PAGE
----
BuzzFeed has lost its buzz (NASDAQ:BZFD)

Spencer Platt/Getty Images News

by BuzzFeed (NASDAQ: BZFD) the stock price has seen a free fall since its SPAC in November 2021 where it traded at around $10 a share. Today, BuzzFeed is trading at just $1.50.

Revenue growth declines while net losses are enlargement – operating costs are increasing more aggressively than sales. Even at current prices, I don’t see BuzzFeed as an attractive investment. The outlook for the future looks bleak; new content isn’t resonating with consumers, and the company is battling a poor advertising backdrop.

BuzzFeed may seem cheap at 0.5x FY22 sales, but make no mistake – margins are moving in the wrong direction, with little evidence that will change as the company tries unsuccessfully to reverse the trend. steam. Sale.

Why did BuzzFeed stock fall?

BuzzFeed’s performance suffered the same fate as many other 2021 SPACs due to an overly optimistic (to put it lightly) initial assessment. Take a look at Bloomberg’s De-SPAC index to quickly gauge what I mean by this SPAC “destiny.”

Bloomberg De-SPAC Index Chart

Bloomberg

It is therefore not too surprising to see a significant slowdown in SPAC activity in 2022; the number of SPAC IPOs fell more than 80% in the first half of 2022 compared to the previous year.

For BuzzFeed shareholders before the IPO, it looks like they got the merger at the right time (before the big crumble). But even under more dovish SPAC terms, BuzzFeed had little demand from investors. When the company merged with blank check firm 890 Avenue Partners Inc, 94% of the money raised by SPAC was withdrawn as investors began to turn away from SPACs, leaving BuzzFeed with just $16 million. .

This general consensus movement foreshadowed what was to come, just nine months later and BuzzFeed stock price is down 84%. Like the initial assessment, BuzzFeed’s predictions were likely aggressive. The company expected a revenue CAGR of 25% per year through 2024. A year later and that expectation has been revised, the market now expects BuzzFeed to reach a CAGR of just 10% until in 2024. This slower growth came despite a surge in marketing spend. In the second quarter, BuzzFeed reported revenue growth of 20% while sales and marketing expenses increased by 61%. This was only slightly higher than the overall increase in total costs (47%). These higher costs led BuzzFeed to a net loss of $23.7 million.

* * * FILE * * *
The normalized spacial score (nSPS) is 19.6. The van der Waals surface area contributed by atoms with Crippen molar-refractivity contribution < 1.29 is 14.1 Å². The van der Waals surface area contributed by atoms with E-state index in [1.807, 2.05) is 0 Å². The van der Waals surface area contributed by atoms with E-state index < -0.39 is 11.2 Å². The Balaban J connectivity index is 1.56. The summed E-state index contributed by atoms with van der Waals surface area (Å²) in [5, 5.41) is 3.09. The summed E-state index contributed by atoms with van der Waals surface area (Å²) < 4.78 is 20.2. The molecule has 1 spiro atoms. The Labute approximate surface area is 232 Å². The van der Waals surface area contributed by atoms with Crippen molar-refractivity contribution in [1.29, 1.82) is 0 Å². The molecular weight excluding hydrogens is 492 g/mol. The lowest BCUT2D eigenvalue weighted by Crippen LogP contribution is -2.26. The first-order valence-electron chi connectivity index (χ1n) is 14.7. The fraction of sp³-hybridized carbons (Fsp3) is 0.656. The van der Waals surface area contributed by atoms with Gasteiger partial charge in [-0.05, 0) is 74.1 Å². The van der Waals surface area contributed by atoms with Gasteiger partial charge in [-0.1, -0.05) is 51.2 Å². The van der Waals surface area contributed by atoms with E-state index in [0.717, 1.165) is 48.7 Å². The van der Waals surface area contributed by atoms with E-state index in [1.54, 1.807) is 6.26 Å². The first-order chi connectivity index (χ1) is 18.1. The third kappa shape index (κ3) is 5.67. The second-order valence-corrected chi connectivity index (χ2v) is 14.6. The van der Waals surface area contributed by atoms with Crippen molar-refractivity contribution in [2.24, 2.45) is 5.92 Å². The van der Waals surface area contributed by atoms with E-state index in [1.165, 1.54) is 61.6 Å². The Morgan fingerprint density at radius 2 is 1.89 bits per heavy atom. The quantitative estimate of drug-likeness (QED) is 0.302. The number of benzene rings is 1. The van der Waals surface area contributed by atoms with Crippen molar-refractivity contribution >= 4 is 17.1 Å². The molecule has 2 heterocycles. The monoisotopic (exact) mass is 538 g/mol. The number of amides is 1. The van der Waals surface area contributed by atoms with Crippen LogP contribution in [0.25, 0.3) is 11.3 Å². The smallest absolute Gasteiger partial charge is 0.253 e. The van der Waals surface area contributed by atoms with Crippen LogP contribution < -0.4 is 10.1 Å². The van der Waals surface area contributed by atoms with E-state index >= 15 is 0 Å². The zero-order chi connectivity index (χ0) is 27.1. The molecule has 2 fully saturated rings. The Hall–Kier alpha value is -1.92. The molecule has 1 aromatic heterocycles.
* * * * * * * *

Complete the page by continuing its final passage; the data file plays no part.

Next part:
Loss of drive traction

A key aspect of BuzzFeed’s business is the YouTube channel, and stats on this account can provide insight into the overall performance and traction of BuzzFeed content. Looking at subscriber numbers alone, it’s clear that for a long time, BuzzFeed has had exemplary and consistent channel growth.

Buzzfeed youtube subscribers graph over time

Trackalytics

But there’s been a noticeable slowdown in that growth since 2019. It looks like the BuzzFeed Channel is starting to come of age. 20 million is a lot of subscribers, but it means very little without similar levels of engagement

Graph of Buzzfeed YouTube ad revenue over time

Trackalytics

What precedes Trackalytics The feature gives estimates of ad revenue over time. Revenue estimates are very broad, but show a gradual decline in revenue since late 2018. Google trends tell a similar story.

Buzzfeed Google Trends since end of 2017

Google

Of course, these stats don’t completely reflect BuzzFeed’s performance, but they do give a good look at the brand’s potentially declining relevance.

Is BuzzFeed Undervalued Now?

The US and global economy is slowing and that’s not good news for BuzzFeed. Almost half of Q2 revenues came from advertising, so low forecasts were expected in this bad context (~6% growth expected in Q2 Y/Y).

BuzzFeed expects sequentially larger losses in the third quarter. The company guided adjusted EBITDA in the range of $5-10 million. Investors should also expect larger net losses, as stock-based compensation is expected to be between $3.5 million and $4.5 million.

BuzzFeed had $68 million in cash at the end of last quarter, down $6.35 million from the previous quarter. This means that the company is unlikely to completely burn through its cash anytime soon, but it does have $150 million in long-term debt tied to the convertible note issued in June 2021. This note has an interest rate of 8 .5%. This is due in 2026 and can be converted into common stock with an initial conversion price of $12.50 – making it highly unlikely to be the case. BuzzFeed may meet the obligations under this rating, but it creates a future roadblock if BuzzFeed is unable to generate positive cash flow over the next few years. Operating cash flow was -$4.9m in Q2.

Given this costly debt, mounting losses, and an uncertain economic backdrop, even at 0.5x sales, I don’t consider BuzzFeed to be undervalued at current prices.

The bottom line

BuzzFeed faces considerable headwinds related to its advertising segment. A dangerous crossroads is fast approaching, sales and marketing investments are needed to maintain brand relevance in the media arena, but it would also be beneficial to adjust variable spend to reduce losses given the headwinds. It’s a tough balancing act and I don’t think it’s worth exposing to BuzzFeed, Sell.

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